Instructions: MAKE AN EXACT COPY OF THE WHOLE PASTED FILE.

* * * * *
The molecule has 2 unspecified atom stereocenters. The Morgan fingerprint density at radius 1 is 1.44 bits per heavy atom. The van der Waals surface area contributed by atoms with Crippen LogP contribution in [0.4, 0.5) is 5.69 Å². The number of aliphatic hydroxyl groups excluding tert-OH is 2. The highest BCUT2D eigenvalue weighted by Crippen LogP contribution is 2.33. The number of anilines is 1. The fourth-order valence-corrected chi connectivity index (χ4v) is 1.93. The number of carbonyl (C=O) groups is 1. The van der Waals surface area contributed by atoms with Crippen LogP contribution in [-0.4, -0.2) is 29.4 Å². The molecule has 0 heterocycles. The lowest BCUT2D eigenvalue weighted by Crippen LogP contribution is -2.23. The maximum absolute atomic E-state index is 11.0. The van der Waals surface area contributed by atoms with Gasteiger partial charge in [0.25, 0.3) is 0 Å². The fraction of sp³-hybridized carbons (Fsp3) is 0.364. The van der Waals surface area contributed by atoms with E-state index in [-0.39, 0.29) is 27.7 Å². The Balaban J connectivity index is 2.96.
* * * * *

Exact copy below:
The molecule has 2 unspecified atom stereocenters. The Morgan fingerprint density at radius 1 is 1.44 bits per heavy atom. The van der Waals surface area contributed by atoms with Crippen LogP contribution in [0.4, 0.5) is 5.69 Å². The number of aliphatic hydroxyl groups excluding tert-OH is 2. The highest BCUT2D eigenvalue weighted by Crippen LogP contribution is 2.33. The number of anilines is 1. The fourth-order valence-corrected chi connectivity index (χ4v) is 1.93. The number of carbonyl (C=O) groups is 1. The van der Waals surface area contributed by atoms with Crippen LogP contribution in [-0.4, -0.2) is 29.4 Å². The molecule has 0 heterocycles. The lowest BCUT2D eigenvalue weighted by Crippen LogP contribution is -2.23. The maximum absolute atomic E-state index is 11.0. The van der Waals surface area contributed by atoms with Gasteiger partial charge in [0.25, 0.3) is 0 Å². The fraction of sp³-hybridized carbons (Fsp3) is 0.364. The van der Waals surface area contributed by atoms with E-state index in [-0.39, 0.29) is 27.7 Å². The Balaban J connectivity index is 2.96.